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I would like to plot a simple graphic. I have a dat set with n rowns and k columns, in which each row has a a sequence of 0 and 1. I would like to plot exactly this sequence for all rows.

Actually I want to reproduce the figure 24.1, p. 516, of Gelman and Hill's book (Data aAnalysis Using Regression and Multilevel/Hierarchical Models). I suspect that he made the graphic in Latex, but it seems quite ridiculous that I'm not able to repplicate this simple graphic in R. The figue is something like this. As you can see from the link, the "ones" are replaced by "S" and "zeros" by ".". It's a simple graphic, but it shows each individual response by time.

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Couldn't you just replace 1 with S, and 0 with .? And then print the data.frame? –  Brandon Bertelsen Jun 3 '11 at 21:52
Yep. But printing on R console and then just copy and paste at text editor? It doesn't sound like a good way, but maybe i'm wrong. –  Manoel Galdino Jun 4 '11 at 0:28

3 Answers 3

up vote 4 down vote accepted

I would go with a formatted text output using sprintf. Much cleaner and simpler. If you still want a plot, you could go with the following:

Given matrix tbl containing your data:

tbl <- matrix(data=rep(0:1,25), nrow=5)

You can generate a plot as:

plot(1, 1, xlim=c(1,dim(tbl)[2]+.5), ylim=c(0.5,dim(tbl)[1]), type="n")
lapply(1:dim(tbl)[1], function(x) {
  text(x=c(1:dim(tbl)[2]), y=rep(x,dim(tbl)[2]), labels=tbl[x,])

Using this as a base you can play around with the text and plot args to stylize the plot the way you wish.

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Here are two possible solutions, based on fake data generated with this helper function:

generate.data <- function(rate=.3, dim=c(25,25)) {
  tmp <- rep(".", prod(dim))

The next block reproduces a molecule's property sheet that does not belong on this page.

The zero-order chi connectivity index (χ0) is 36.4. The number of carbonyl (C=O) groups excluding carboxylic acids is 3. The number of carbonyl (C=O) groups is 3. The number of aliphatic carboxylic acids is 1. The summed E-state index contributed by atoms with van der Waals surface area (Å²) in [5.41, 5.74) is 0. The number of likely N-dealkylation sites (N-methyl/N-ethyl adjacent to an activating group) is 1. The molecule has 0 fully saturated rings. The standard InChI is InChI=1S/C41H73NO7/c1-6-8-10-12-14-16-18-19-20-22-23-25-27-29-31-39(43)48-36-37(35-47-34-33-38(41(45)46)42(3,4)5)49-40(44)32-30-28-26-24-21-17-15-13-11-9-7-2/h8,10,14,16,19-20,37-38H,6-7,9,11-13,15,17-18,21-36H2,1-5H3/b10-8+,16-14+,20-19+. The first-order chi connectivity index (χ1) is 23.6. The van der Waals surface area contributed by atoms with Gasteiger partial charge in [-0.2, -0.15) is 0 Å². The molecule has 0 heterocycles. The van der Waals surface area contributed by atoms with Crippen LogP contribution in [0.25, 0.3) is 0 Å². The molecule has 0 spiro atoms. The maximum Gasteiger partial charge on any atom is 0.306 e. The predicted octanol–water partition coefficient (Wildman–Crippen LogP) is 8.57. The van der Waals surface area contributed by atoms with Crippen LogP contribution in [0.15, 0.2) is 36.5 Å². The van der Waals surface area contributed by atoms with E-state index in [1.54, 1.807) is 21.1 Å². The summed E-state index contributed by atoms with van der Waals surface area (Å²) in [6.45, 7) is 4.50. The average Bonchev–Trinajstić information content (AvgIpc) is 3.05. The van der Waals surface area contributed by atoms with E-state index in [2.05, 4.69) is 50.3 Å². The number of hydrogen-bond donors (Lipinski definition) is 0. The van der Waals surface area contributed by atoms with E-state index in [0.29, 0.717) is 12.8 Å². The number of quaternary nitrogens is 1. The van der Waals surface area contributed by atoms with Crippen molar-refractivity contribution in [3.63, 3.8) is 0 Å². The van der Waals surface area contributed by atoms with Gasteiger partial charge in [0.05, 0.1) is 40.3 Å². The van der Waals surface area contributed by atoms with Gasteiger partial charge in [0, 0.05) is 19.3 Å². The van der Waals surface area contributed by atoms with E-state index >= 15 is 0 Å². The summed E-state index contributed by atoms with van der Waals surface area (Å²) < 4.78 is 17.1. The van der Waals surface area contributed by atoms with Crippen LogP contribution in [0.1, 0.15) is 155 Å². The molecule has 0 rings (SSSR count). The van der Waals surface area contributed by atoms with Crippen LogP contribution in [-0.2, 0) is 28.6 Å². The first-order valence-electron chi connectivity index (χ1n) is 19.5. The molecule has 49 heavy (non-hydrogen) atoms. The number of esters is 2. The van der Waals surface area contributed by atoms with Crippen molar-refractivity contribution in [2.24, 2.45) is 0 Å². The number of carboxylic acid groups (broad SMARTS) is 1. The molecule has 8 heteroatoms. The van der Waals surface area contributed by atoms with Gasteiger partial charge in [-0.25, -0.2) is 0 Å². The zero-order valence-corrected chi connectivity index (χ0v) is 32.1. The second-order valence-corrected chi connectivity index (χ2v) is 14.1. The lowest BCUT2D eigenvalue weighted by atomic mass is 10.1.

tmp[sample(1:prod(dim), ceiling(prod(dim)*rate))] <- "S"
  m <- matrix(tmp, nr=dim[1], nc=dim[2])
  1. Text-based output

    x <- generate.data()
    rownames(x) <- colnames(x) <- 1:25
    capture.output(as.table(x), file="res.txt")

    The file res.txt include a pretty-printed version of the console output; you can convert it to pdf using any txt to pdf converter (I use the one from PDFlib). Here is a screenshot of the text file:

    enter image description here

  2. Image-based output

    First, here is the plotting function I used:

    make.table <- function(x, labels=NULL) {
      # x = matrix
      # labels = list of labels for x and y
      coord.xy <- expand.grid(x=1:nrow(x), y=1:ncol(x))
      opar <- par(mar=rep(1,4), las=1)
      plot.window(xlim=c(0, ncol(x)), ylim=c(0, nrow(x)))
      text(coord.xy$x, coord.xy$y, c(x), adj=c(0,1)) 
      if (!is.null(labels)) {
        mtext(labels[[1]], side=3, line=-1, at=seq(1, ncol(x)), cex=.8)
        mtext(labels[[2]], side=2, line=-1, at=seq(1, nrow(x)), cex=.8, padj=1)

    Then I call it as

    make.table(x, list(1:25, 1:25))

    and here is the result (save it as png, pdf, jpg, or whatever).

    enter image description here

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Nice! Thanks all of you. I'll try all ideas and see what fits better my interests and I'll chose one of the answers. –  Manoel Galdino Jun 4 '11 at 21:24

As far as I can see, this is a text table. I am wondering why you want to make it a graph? Anyway, quick solutions are (either way)

  1. make the text table (by programming or typing) and make its screenshot and embed the image into the plot.

  2. make a blank plot and put the text on the plot by programming R with "text" function. For more info on "text", refer to http://cran.r-project.org/doc/contrib/Lemon-kickstart/kr_adtxt.html

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In addition to screenshot the text table, it is also possible to use the gplots::textplot function –  Karsten W. Jun 3 '11 at 22:24
Hi, I know it's a text table (hence my guess that he used Latex). But I have a data frame of my onw and don't want to transform it on text table and put in Word editor (which is what I'm using). Maybe I'm wrong here and it would be easier to produce the text table, even using MS Word. Any suggestion in this regard are very apreciated, of course. Thanks anyway. –  Manoel Galdino Jun 3 '11 at 23:03

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